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Learning about High Tunnels
by Nicole Sanchez
My second visit to the Center for Environmental Farming Systems (CEFS) for a workshop on high tunnels, Oct. 4, did not disappoint. Since my first visit to this research farm on the outskirts of Goldsboro, N.C., I had been looking forward to my opportunity to return.
As an agriculture agent working with commercial fruit and vegetable producers, this workshop was of special interest to me. High tunnels are similar to greenhouses, but are less permanent in nature, and usually without a traditional heat source. High tunnels perform several functions depending on the crop grown within. A major function is to extend the growing season either at the beginning or end.
The three-hour session began with opportunities for hands-on demonstration and discussion. Participants learned about organic composting steps, seeding, using cold frames and ginger production in high tunnels. It was encouraging to know that so many are interested in learning more about this under-used way to extend the growing season to have vegetables available when other producers don't. High tunnels, while not for everyone, provide a unique opportunity for some growers to fill a much needed niche in our local food systems.
Extension associate Rick Holness described in detail the ongoing tunnel trials. Row after row of beautiful, large, ripening tomatoes beckoned within. The CEFS team are trying different fertilizer and composting methods to determine what resulted in the highest yield. It appeared that all treatments resulted in impressive yields. Clearly, fresh from the farm tomatoes are possible in eastern N.C. in October.
High tunnels are lots of work, but the price commanded by out-of-season vegetables means the extra effort comes with a financial return. From an environmental perspective, high tunnels are attractive because they rely less on supplemental heat, and more on making the most of heat already present in the environment. High tunnels are not heated or artificially lit all winter, so they will not provide us tomatoes in January or March. But they do enable us to have a greater variety of fresh, local produce for a longer portion of the year without additional reliance on fossil fuels.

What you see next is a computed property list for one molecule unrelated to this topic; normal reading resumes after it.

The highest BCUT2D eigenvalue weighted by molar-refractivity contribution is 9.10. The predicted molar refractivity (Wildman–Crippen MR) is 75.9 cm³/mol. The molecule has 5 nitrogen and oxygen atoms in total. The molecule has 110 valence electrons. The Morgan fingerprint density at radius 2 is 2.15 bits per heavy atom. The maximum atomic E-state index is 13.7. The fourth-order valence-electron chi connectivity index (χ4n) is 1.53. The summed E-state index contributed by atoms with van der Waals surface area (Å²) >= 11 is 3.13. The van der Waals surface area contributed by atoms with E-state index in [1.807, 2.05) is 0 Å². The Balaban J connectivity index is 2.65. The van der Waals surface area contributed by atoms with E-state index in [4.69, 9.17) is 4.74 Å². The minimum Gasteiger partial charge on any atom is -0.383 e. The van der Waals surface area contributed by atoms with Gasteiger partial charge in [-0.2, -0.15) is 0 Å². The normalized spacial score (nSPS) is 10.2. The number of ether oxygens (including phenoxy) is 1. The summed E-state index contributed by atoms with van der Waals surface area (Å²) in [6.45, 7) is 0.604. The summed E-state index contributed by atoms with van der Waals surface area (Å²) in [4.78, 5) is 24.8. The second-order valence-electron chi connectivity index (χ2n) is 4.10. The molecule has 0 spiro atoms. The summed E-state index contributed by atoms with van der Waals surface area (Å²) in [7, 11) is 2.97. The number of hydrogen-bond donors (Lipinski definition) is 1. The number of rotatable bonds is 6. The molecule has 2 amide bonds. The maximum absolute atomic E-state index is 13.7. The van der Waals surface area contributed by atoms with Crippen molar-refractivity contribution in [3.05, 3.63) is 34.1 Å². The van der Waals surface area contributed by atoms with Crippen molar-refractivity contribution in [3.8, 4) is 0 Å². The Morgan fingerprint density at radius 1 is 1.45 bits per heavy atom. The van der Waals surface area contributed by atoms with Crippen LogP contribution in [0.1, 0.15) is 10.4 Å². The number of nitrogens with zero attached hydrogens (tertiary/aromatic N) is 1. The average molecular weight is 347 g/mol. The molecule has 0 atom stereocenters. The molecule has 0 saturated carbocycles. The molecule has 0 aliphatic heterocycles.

High tunnels can also help to ward off disease. For instance, powdery and downy mildew are major problems of the cucurbit family (pumpkins, squash, cukes and melons). Using a high tunnel to minimize splashing and wind can help reduce pressure from these diseases. In this case, the crop could be drip irrigated under cover, reducing the incidence of mildew disease that comes with regular thunderstorms. High tunnels are also used in berry production in some operations.
High tunnels are intended to be movable. Some are built on skids so they can be moved back and forth along a track. This way, a grower can provide protection to plants while they are young, and then move the cover off the plants once they are established. Or, a crop can be started in the open at the end of a warm season and then given protection as the nights grow colder by moving the tunnel over the established crop. Some high tunnels are designed to be easily taken down and rebuilt. Be sure to understand the wind and snow load needs in your area if you are considering a high tunnel.
I’m already looking forward to my next opportunity to visit CEFS. There's some incredible research related to sustainable farming methods. Visit their website at www.cefs.ncsu.edu to stay informed about future workshops and classes at this facility.
For more information, click here.
There's a track devoted to high tunnels at this year’s Sustainable Ag Conference. To register, click here.
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